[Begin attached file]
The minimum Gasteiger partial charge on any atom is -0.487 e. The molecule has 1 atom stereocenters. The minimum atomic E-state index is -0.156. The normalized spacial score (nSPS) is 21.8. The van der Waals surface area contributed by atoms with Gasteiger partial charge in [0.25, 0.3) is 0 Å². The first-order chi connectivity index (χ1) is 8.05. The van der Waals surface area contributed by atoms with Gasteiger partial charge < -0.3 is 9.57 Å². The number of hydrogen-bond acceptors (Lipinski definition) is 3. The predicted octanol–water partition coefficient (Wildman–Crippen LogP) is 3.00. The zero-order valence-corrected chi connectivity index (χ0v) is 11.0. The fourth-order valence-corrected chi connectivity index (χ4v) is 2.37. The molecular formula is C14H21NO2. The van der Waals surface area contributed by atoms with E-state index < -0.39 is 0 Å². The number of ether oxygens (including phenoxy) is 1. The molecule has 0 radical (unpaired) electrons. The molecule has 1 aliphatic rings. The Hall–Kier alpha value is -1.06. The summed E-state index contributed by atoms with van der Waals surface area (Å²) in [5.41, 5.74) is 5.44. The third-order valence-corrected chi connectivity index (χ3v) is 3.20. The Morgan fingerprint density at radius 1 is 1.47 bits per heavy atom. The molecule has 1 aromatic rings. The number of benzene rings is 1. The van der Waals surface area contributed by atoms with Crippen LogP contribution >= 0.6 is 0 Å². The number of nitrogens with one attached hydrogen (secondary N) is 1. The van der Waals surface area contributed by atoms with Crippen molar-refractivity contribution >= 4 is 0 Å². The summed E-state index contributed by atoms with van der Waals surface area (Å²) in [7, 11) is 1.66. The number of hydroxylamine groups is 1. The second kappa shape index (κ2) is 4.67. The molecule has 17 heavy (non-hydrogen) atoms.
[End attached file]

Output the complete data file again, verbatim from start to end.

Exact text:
The minimum Gasteiger partial charge on any atom is -0.487 e. The molecule has 1 atom stereocenters. The minimum atomic E-state index is -0.156. The normalized spacial score (nSPS) is 21.8. The van der Waals surface area contributed by atoms with Gasteiger partial charge in [0.25, 0.3) is 0 Å². The first-order chi connectivity index (χ1) is 8.05. The van der Waals surface area contributed by atoms with Gasteiger partial charge < -0.3 is 9.57 Å². The number of hydrogen-bond acceptors (Lipinski definition) is 3. The predicted octanol–water partition coefficient (Wildman–Crippen LogP) is 3.00. The zero-order valence-corrected chi connectivity index (χ0v) is 11.0. The fourth-order valence-corrected chi connectivity index (χ4v) is 2.37. The molecular formula is C14H21NO2. The van der Waals surface area contributed by atoms with E-state index < -0.39 is 0 Å². The number of ether oxygens (including phenoxy) is 1. The molecule has 0 radical (unpaired) electrons. The molecule has 1 aliphatic rings. The Hall–Kier alpha value is -1.06. The summed E-state index contributed by atoms with van der Waals surface area (Å²) in [5.41, 5.74) is 5.44. The third-order valence-corrected chi connectivity index (χ3v) is 3.20. The Morgan fingerprint density at radius 1 is 1.47 bits per heavy atom. The molecule has 1 aromatic rings. The number of benzene rings is 1. The van der Waals surface area contributed by atoms with Crippen LogP contribution >= 0.6 is 0 Å². The number of nitrogens with one attached hydrogen (secondary N) is 1. The van der Waals surface area contributed by atoms with Crippen molar-refractivity contribution >= 4 is 0 Å². The summed E-state index contributed by atoms with van der Waals surface area (Å²) in [7, 11) is 1.66. The number of hydroxylamine groups is 1. The second kappa shape index (κ2) is 4.67. The molecule has 17 heavy (non-hydrogen) atoms.